18 October 2017
Re-entering Australia beyond the Must Not Arrive After date on your Visa Grant Notice will make you an SCV-holder again. You must reapply for RRV and reside for another year as a permanent resident before applying for citizenship.
Oz Kiwi recommends anyone applying for RRV complete Form 80.
New Zealanders arriving in Australia after 26 February 2001 are a granted a Special Category Visa (SCV), this is a temporary visa under the Migration Act. Some New Zealanders may be directly eligible for Australian for citizenship, if they are Protected Special Category Visa-holders.
Prior to 1 September 1994 New Zealanders were automatically granted permanent residency upon entering Australia. A Resident Return Visa (RRV) enables them to reinstate that former permanent residency. Twelve months after being granted RRV they can apply for citizenship, provided they have resided in Australia for at least four years immediately prior to applying.
When applying for RRV New Zealanders:
- must be residing in Australia, preferably for at least six months in order to establish substantial ties
- do not need to undertake a medical examination
- are eligible, even if they are aged over 50
- must have a passport valid for at least six months
- cannot include their partner or children on their RRV application, if eligible they can make their own RRV application.
After being granted RRV, you can sponsor your partner and children for a permanent visa. Children aged 18-25 must be financially dependent on the sponsoring parent and studying full time. Also consider whether RRV or the proposed new visa is best for your family.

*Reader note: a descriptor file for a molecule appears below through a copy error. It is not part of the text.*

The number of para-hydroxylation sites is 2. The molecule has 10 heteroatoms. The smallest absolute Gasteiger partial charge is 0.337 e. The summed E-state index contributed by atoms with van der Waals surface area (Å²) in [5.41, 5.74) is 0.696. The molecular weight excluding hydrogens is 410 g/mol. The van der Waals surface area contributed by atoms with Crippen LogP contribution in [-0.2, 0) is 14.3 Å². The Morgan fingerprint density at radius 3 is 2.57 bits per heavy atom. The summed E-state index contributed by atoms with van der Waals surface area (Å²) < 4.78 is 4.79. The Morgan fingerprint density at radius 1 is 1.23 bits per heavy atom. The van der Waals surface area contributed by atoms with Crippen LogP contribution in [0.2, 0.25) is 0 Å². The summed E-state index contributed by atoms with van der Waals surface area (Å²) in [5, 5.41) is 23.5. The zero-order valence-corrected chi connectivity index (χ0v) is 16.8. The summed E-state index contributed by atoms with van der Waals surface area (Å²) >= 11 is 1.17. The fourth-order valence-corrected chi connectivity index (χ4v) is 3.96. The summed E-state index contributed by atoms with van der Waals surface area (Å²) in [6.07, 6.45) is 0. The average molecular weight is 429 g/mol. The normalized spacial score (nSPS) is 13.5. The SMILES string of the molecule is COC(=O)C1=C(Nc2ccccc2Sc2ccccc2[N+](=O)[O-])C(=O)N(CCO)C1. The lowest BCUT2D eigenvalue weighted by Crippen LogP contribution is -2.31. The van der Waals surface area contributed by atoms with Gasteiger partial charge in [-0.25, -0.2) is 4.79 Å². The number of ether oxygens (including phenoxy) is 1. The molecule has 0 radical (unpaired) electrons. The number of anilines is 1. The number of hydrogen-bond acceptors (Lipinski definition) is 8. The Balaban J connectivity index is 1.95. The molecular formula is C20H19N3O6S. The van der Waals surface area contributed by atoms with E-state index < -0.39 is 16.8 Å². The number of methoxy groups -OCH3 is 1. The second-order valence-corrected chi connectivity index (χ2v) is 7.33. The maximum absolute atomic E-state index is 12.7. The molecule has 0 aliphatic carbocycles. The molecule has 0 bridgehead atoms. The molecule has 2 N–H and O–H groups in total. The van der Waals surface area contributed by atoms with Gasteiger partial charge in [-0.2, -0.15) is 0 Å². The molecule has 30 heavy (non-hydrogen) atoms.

For more information read Eligibility for a Resident Return Visa.
Once granted RRV you cannot renew a Family Relationship 461 visa because you are no longer an SCV-holder. When a family member’s current 461 visa expires you have to sponsor them for a Partner visa (from $7,000) or Child visa (from $2,415).
Eligibility for a Resident Return Visa
New Zealanders are eligible to apply for a Resident Return Visa (RRV) provided they entered Australia on a New Zealand passport before 1 September 1994. They are eligible even if they were:
- visiting on holiday or business for a few days
- a child travelling on their parent’s passport
- in transit for just a few hours, provided they cleared Customs.
Confirm your arrival date
When applying for RRV you must know the exact date you first entered Australia. All your previous travel is linked to your current passport. Even if you did not require a passport, there should still be a record of your visit because Incoming Passenger Cards were completed for all arrivals.
If you are unsure of your first date of arrival in Australia you can request your travel records.
Applying for RRV
New Zealanders cannot initally apply for RRV online because they do not have a visa number. Instead they must complete RRV Form 1085. When subsequently renewing the travel facility you can apply online.
The RRV application form can be confusing. Refer to Completing the RRV application form for some guidance.
You will need to provide a written statement of your substantial ties to Australia now, and compelling reasons for any continuous absence from Australia greater than five years. For a longer absence you will need to provide more than one reason, or an ongoing reason. Include as many details as possible in your written statement.
All criminal convictions, including historical or minor sentences, must be declared on your RRV application. Failure to do so will see your application declined. You will also fail the character requirements if you have been sentenced to 12 months or more in prison, including historical offending or multiple short sentences totalling more than 12 months. A suspended sentence, where no jail time was served, is still a prison sentence.
New Zealand Police check
It is advisable to request a New Zealand criminal conviction history for each visa applicant, who has resided in New Zealand for 12 months or more within the last 10 years, over the age of 16. Tick the box at step 3 of the form – ‘Full record of convictions’ to request your full record. There is no fee, it remains valid for 12 months, and takes 1-3 months to be processed.